Not a necessity, at all. The return statement is just fine.
Style guides almost universally agree with avoidance using lowercase L as variable. It is not easy to distinguish from a numeral, 1.
But this is Statistics and we do have a variable, n, a counting number to indicate number of terms in the sample space.
n = len(scores)
When we get right down to it, we don't use n anywhere but the return statement, so don't need a variable at all.
return variance / len(scores)
I've already mentioned in a recent topic on this unit that the variable, variance is possibly not the best choice on the part of the course author. The return value (a rational) is the variance; the sum of the squares is not.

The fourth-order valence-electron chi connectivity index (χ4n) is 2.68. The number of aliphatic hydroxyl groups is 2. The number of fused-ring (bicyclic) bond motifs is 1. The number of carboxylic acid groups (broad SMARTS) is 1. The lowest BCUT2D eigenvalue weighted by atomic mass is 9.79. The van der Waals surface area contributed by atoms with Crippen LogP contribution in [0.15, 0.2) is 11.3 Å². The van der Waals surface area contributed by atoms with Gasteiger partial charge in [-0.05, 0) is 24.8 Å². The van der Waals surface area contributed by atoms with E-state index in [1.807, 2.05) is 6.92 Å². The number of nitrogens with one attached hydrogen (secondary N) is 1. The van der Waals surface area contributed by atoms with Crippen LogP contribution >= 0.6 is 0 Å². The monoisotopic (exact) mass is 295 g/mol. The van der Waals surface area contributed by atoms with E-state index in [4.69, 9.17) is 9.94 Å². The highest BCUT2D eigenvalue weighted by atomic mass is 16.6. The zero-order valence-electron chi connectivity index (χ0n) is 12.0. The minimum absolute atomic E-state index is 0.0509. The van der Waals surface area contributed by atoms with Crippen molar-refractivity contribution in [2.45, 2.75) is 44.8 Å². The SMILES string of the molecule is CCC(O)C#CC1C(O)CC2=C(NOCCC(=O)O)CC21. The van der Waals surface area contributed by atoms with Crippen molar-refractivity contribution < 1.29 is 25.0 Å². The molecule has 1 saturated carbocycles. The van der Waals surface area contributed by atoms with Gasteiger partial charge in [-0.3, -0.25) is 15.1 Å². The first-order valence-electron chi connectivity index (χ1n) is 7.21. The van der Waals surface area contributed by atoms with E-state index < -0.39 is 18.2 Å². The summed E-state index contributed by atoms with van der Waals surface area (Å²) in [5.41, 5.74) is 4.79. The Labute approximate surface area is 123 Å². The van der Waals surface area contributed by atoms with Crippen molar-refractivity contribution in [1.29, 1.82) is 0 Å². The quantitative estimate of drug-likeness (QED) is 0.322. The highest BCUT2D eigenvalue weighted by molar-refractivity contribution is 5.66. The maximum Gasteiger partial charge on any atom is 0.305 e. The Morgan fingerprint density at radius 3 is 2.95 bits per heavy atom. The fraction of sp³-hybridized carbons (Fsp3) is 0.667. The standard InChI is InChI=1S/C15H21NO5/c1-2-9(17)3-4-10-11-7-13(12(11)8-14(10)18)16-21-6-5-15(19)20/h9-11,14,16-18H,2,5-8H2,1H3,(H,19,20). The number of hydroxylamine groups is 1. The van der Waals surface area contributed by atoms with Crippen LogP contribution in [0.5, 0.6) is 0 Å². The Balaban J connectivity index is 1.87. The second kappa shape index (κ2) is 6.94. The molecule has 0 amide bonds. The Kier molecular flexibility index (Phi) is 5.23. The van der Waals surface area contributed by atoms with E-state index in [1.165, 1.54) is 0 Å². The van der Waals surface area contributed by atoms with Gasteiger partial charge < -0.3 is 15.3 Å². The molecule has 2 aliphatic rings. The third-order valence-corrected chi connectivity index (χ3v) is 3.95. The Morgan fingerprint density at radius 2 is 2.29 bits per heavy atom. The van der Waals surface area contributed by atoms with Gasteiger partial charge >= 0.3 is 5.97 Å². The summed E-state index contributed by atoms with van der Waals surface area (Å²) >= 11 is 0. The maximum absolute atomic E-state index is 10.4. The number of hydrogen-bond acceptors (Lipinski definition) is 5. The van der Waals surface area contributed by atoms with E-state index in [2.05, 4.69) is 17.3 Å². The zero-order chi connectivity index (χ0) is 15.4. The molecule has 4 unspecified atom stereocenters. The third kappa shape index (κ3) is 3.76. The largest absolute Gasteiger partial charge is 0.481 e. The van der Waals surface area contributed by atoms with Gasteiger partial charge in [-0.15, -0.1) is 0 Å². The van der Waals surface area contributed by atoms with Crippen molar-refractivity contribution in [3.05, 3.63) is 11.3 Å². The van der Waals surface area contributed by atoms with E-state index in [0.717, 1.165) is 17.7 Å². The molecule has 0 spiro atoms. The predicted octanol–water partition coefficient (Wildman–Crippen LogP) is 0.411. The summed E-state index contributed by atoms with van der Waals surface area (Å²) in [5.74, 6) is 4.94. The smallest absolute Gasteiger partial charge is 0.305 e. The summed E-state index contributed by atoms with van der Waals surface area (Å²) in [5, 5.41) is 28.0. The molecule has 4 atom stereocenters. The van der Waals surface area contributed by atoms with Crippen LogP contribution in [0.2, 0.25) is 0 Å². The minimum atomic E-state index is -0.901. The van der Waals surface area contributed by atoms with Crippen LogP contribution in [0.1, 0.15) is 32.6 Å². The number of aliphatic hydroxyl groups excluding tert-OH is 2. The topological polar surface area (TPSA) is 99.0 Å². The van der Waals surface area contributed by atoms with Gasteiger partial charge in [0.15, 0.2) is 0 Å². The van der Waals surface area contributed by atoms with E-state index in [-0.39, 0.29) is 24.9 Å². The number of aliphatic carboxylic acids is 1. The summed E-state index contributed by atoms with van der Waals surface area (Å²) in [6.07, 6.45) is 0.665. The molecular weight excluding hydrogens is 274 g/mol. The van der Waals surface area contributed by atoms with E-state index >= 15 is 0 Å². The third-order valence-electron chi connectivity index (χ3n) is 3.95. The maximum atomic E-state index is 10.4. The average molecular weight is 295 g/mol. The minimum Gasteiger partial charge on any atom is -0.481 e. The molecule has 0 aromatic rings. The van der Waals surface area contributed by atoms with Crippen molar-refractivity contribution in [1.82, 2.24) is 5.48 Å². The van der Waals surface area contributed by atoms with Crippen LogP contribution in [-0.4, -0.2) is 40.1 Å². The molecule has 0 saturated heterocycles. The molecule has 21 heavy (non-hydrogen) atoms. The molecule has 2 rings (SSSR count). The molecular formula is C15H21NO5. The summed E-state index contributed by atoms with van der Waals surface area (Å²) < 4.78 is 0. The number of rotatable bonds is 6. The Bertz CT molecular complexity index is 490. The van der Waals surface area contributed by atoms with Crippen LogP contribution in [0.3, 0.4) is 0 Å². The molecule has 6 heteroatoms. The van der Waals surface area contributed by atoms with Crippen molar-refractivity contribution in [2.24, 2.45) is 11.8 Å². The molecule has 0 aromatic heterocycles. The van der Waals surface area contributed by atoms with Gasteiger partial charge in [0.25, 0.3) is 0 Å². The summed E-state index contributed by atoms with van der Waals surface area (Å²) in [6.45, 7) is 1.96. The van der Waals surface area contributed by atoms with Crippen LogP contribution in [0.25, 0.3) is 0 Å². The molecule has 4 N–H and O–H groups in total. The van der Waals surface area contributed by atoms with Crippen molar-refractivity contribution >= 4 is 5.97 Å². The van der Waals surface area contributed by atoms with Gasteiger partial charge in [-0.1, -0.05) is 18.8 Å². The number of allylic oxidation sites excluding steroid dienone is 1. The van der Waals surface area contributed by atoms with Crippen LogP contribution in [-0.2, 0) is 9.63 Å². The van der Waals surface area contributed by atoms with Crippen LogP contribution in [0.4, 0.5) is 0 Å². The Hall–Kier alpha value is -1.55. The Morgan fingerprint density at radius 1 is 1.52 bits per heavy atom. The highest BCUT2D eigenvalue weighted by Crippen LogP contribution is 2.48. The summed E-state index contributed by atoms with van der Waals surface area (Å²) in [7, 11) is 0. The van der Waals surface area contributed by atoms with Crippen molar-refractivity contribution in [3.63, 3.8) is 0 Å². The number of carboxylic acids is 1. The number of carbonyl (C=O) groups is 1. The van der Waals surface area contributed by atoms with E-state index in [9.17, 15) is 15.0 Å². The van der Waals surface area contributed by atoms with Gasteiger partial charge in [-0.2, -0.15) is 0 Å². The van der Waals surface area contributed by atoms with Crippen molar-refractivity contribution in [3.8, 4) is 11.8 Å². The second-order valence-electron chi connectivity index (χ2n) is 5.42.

mean = grades_average(scores)
sumx = 0
for x in scores:
sumx += (x - mean) ** 2
return sumx / len(scores)
A little revision gives us a readable and simple function that has only working variables, one static, one dynamic. Think of unnecessary variables as being like the phrase your teacher says made the paragraph more difficult to read and disseminate.
When you get to advanced topics at the end of the track you will learn a new construct that is very powerful for instances such as this. This is only a demo, so don't use it in your submitted code. Stick to the algorithms you are currently working with.
u = grades_average(scores)
return sum([(x - u) ** 2 for x in scores]) / len(scores)
print grades_variance(grades) # 334.071005917